With the risks of cyber breaches, corporate cyber-espionage and ransomware becoming so costly to a firm’s finance and reputation, studies have shown an increased demand for cyber insurance. According to a September survey by the Risk and Insurance Management Society, 80 percent of the companies bought policies that exclusively pertained to cybersecurity in 2016, a purchasing increase of 29 percent from the previous year. “Respondents are most worried about reputational harm (82 percent), notification costs (76 percent), and business interruptions caused by both network outages (76 percent) and data loss (75 percent) from cyber breaches. Cyber extortions (63 percent) and the theft of trade secrets or intellectual property (42 percent) are also concerns,” according to the report. These fears have resulted in almost 70 percent of companies transferring risk of cyber exposure to a third party, and spending more than $1 million on cybersecurity protection, including active monitoring and employee education, as reported by 24 percent of risk managers.
The increase in demand is also due to the responsive increase in supply of cyber insurance carriers in the market. As of 2015, there are more than 60 companies covering cyber security in the U.S., with the global market seeing a similar growth. Sales are expected to reach $7.5 billion by 2020, and Leidos Risk Manager Rich Johanson says that carriers are expanding coverage and creating new products with equanimity to counter the augmenting cyberterrorist activities.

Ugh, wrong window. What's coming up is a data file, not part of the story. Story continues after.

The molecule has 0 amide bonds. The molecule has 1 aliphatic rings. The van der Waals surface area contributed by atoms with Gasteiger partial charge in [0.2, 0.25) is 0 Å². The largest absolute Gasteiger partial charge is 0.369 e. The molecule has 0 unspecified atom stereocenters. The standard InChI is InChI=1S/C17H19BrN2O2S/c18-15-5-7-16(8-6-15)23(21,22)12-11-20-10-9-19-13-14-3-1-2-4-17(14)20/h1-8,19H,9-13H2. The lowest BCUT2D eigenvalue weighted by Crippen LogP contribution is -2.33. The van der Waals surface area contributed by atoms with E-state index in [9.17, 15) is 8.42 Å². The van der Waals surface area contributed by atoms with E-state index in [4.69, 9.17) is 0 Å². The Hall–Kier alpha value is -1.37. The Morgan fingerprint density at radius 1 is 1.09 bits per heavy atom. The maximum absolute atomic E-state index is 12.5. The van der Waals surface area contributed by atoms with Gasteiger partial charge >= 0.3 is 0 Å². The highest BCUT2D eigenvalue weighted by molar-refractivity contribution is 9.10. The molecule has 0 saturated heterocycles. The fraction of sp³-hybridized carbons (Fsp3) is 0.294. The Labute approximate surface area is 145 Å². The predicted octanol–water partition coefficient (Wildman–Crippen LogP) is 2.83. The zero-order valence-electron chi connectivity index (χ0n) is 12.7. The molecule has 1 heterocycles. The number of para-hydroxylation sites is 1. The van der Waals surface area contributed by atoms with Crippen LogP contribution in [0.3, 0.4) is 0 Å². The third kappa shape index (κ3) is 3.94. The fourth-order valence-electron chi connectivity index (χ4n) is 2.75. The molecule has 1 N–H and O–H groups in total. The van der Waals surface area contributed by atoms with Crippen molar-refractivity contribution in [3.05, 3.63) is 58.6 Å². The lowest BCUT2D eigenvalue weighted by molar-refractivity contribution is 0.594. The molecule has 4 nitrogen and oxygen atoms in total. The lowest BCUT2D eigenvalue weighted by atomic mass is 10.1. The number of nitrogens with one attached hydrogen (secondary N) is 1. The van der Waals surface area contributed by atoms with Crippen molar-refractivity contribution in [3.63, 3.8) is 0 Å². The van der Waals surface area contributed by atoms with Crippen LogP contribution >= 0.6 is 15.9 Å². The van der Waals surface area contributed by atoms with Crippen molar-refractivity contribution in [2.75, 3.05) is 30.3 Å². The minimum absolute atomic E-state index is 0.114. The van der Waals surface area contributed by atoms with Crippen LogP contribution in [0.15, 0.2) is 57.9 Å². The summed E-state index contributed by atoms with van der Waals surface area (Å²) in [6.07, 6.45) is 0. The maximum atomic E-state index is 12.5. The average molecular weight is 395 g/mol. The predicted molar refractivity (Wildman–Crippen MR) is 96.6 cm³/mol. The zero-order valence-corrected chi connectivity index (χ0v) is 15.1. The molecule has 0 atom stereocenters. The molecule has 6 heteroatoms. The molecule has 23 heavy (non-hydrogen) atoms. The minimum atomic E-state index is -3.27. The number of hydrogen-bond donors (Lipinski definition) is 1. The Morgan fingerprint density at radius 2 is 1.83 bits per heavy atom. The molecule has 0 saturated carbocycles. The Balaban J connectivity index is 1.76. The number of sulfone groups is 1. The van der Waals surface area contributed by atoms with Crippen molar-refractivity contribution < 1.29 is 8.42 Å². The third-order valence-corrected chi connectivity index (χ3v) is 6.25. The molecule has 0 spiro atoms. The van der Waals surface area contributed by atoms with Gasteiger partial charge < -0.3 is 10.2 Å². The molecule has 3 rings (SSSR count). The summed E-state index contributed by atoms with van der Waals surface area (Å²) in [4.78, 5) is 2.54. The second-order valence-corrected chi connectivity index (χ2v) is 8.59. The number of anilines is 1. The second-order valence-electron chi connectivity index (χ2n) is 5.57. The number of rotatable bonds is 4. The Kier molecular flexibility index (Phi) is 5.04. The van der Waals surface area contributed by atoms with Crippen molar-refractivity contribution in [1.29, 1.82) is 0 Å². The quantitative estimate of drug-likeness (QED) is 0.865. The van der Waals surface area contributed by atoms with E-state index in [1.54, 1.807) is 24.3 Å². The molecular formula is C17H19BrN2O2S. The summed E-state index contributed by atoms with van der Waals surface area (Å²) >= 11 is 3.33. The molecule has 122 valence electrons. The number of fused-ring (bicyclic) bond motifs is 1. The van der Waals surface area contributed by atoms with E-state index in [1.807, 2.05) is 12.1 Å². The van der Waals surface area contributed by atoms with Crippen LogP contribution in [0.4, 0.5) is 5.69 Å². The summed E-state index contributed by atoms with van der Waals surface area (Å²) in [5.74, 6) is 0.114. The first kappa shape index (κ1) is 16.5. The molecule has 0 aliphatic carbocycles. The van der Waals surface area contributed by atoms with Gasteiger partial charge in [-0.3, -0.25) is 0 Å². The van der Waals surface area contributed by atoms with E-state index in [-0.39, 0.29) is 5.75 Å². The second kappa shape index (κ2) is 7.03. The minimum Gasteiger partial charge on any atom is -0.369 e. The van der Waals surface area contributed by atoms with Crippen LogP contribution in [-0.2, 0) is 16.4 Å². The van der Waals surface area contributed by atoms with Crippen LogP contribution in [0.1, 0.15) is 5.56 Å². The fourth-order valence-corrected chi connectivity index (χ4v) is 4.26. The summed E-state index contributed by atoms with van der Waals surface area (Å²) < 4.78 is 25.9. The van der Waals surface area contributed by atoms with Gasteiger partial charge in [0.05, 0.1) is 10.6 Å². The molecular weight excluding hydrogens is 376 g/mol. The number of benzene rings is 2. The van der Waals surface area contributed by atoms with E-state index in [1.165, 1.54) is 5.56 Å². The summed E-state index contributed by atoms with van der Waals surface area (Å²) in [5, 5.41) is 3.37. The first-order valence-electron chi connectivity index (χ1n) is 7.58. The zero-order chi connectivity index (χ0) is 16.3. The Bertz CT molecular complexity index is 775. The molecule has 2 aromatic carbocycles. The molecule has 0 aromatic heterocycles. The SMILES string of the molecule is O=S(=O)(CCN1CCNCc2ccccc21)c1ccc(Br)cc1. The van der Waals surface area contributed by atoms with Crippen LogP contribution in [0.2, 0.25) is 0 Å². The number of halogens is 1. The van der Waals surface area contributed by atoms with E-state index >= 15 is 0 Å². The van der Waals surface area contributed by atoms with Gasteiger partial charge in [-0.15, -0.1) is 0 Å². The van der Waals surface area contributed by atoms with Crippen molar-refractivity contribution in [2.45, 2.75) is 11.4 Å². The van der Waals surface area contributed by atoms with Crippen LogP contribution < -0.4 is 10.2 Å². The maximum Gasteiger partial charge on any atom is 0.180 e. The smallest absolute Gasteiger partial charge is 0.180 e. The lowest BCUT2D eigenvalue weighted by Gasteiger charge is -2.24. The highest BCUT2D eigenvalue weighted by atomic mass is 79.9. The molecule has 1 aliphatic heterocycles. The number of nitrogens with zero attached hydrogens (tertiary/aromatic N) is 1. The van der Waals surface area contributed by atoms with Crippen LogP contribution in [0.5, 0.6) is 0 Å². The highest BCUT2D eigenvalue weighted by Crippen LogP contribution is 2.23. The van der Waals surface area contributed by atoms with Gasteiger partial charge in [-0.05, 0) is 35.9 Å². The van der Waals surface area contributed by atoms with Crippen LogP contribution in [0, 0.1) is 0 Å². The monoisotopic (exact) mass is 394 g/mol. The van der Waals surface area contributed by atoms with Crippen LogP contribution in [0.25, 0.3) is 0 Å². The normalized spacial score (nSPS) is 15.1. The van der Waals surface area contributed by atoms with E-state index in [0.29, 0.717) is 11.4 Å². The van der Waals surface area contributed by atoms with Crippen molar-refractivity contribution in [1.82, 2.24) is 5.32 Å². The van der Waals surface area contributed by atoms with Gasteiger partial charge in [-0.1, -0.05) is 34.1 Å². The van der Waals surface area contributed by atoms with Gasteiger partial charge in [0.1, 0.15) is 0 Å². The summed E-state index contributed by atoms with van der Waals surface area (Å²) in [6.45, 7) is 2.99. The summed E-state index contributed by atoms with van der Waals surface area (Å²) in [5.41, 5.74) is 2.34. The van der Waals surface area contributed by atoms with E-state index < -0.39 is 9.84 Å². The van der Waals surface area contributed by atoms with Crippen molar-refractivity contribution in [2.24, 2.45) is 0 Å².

This leaves a great deal of work to be done among insurance agents and brokers. The versatility of insurance packages is not the only factor in increasing sales; education is also vital. The take-up rate will increase as more people are educated. Emily Cummins, a member of the RIMS board of directors, explained how “as insurance suites become increasingly available, more companies want to procure a plan that can fit their own unique needs.” Of the businesses that purchased cyber coverage last year, approximately 82 percent said their coverage met their needs. Sales will increase as carriers grow more proficient at underwriting a clear and coherent package.